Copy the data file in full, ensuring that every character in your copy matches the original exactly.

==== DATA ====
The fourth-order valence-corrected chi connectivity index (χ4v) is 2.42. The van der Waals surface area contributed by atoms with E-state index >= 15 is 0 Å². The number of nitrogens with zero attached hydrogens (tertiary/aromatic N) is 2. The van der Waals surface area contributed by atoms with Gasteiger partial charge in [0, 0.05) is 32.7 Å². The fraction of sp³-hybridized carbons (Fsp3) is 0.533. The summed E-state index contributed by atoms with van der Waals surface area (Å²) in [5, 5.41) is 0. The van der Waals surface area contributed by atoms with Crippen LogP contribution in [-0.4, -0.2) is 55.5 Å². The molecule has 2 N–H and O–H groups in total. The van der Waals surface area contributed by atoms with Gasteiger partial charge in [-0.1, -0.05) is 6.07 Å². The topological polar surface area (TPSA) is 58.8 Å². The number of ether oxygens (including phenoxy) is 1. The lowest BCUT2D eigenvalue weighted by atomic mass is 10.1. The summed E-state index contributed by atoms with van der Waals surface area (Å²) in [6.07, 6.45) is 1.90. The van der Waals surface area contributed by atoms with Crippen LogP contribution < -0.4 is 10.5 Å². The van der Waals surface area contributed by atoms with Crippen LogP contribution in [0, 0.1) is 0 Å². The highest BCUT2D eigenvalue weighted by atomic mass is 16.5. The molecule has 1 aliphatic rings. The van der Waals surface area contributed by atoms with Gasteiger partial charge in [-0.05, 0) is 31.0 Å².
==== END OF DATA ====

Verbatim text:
The fourth-order valence-corrected chi connectivity index (χ4v) is 2.42. The van der Waals surface area contributed by atoms with E-state index >= 15 is 0 Å². The number of nitrogens with zero attached hydrogens (tertiary/aromatic N) is 2. The van der Waals surface area contributed by atoms with Gasteiger partial charge in [0, 0.05) is 32.7 Å². The fraction of sp³-hybridized carbons (Fsp3) is 0.533. The summed E-state index contributed by atoms with van der Waals surface area (Å²) in [5, 5.41) is 0. The van der Waals surface area contributed by atoms with Crippen LogP contribution in [-0.4, -0.2) is 55.5 Å². The molecule has 2 N–H and O–H groups in total. The van der Waals surface area contributed by atoms with Gasteiger partial charge in [-0.1, -0.05) is 6.07 Å². The topological polar surface area (TPSA) is 58.8 Å². The number of ether oxygens (including phenoxy) is 1. The lowest BCUT2D eigenvalue weighted by atomic mass is 10.1. The summed E-state index contributed by atoms with van der Waals surface area (Å²) in [6.07, 6.45) is 1.90. The van der Waals surface area contributed by atoms with Crippen LogP contribution < -0.4 is 10.5 Å². The van der Waals surface area contributed by atoms with Crippen LogP contribution in [0, 0.1) is 0 Å². The highest BCUT2D eigenvalue weighted by atomic mass is 16.5. The molecule has 1 aliphatic rings. The van der Waals surface area contributed by atoms with Gasteiger partial charge in [-0.05, 0) is 31.0 Å².